Friday, January 15, 2016


Room VIII - The Wandering and Visionary Renaissance Style of Pedro Fernandez

Vault: “Orpheus taming animals with music” by Camillo Spallucci (1582/1605)
“Vision of Blessed Amedeo Menez de Sylva” about 1514 Pedro Fernandez de Murcia (active 1503/23)
The painting was kept in the Church of the Hermitage in Montorio Romano in Sabina, where the Franciscan mystic had his visions
“The artist in the representation of the heavenly temple architecture is clearly inspired by Donato Bramante, author of the temple built on the Janiculum Hill, at the legendary site of the crucifixion of St. Peter, and the cave where the same Amedeo in Rome since 1472, spiritual dialogue with the Archangel Gabriel. Pedro Fernandez joined in this model the stimuli received by Leonardo, evident in the faces of some people characterized, and Raphael, in the composition reminiscent of the Dispute of the Sacrament in the Vatican Stanze” (Official Web Site Barberini Gallery -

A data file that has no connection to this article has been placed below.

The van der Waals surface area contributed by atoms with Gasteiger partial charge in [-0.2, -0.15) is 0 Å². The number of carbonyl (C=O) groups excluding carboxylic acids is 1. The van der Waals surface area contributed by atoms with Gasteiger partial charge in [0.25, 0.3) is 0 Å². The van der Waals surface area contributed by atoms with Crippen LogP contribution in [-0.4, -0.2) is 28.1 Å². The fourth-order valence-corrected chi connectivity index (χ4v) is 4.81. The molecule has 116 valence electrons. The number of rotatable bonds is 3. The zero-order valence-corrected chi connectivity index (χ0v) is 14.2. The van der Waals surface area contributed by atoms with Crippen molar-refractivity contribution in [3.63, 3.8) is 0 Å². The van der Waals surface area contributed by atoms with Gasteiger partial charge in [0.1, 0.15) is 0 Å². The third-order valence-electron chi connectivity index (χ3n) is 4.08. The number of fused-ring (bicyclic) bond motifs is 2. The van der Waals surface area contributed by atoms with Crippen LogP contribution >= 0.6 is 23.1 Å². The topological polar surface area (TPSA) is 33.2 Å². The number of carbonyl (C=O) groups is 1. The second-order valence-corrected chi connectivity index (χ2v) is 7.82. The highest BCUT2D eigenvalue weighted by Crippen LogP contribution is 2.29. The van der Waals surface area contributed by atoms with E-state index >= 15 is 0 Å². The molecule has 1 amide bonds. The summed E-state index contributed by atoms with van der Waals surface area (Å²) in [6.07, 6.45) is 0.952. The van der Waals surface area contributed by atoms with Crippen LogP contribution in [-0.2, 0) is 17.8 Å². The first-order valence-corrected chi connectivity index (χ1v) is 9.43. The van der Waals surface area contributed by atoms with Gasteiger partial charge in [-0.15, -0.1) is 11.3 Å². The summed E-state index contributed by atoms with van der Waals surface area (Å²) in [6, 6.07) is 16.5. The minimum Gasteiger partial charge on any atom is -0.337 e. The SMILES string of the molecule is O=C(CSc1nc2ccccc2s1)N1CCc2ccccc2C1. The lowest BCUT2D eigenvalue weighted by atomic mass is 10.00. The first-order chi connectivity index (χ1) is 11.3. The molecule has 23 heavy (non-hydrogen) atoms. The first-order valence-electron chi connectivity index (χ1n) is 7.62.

“Weeping Madonna” by anonymous Flemish-Neapolitan artist
“St. Sebastian and St. Catherine” by the Neapolitan Francesco Pagano (1471/92)
Room IX - Details of Reality and Soul. The Northern Painters
Vault: “Orfeo ed Euridice” by Camillo Spallucci (1582/1605)
“Pilgrims on the tomb of St. Sebastian” about 1498 by Josse Lieferinxe (active 1493/1508) from Provence
The painting has also a documentary value because it shows the Basilica of St. Sebastian with a thirteenth-century ciborium now disappeared, as well as the custom of pilgrims to put their bandages in contact with the relics of the saint
“Crucifixion” maybe second half of 1400s by Simon Marmion (about1425/89)
“Nativity and Presentation in the Temple” early 1500s by an anonymous Flemish artist
“Portrait of the Bride” and “Portrait of the bridegroom” 1640 by Jan Cornelisz Verspronck (about 1607/62)
“The Flemish portraits of the seventeenth century that have a dedicated wall in the room date to a later period, but they belong to same culture of the Nordic region. The contrast of the 'non colors' black and white of the laces and of the dress emphasizes the spirit of Dutch portraiture of the period. Despite the wealth and status of the middle class clients, the characters express the moral qualities of dignity and industriousness” (Official website of the Barberini Gallery -

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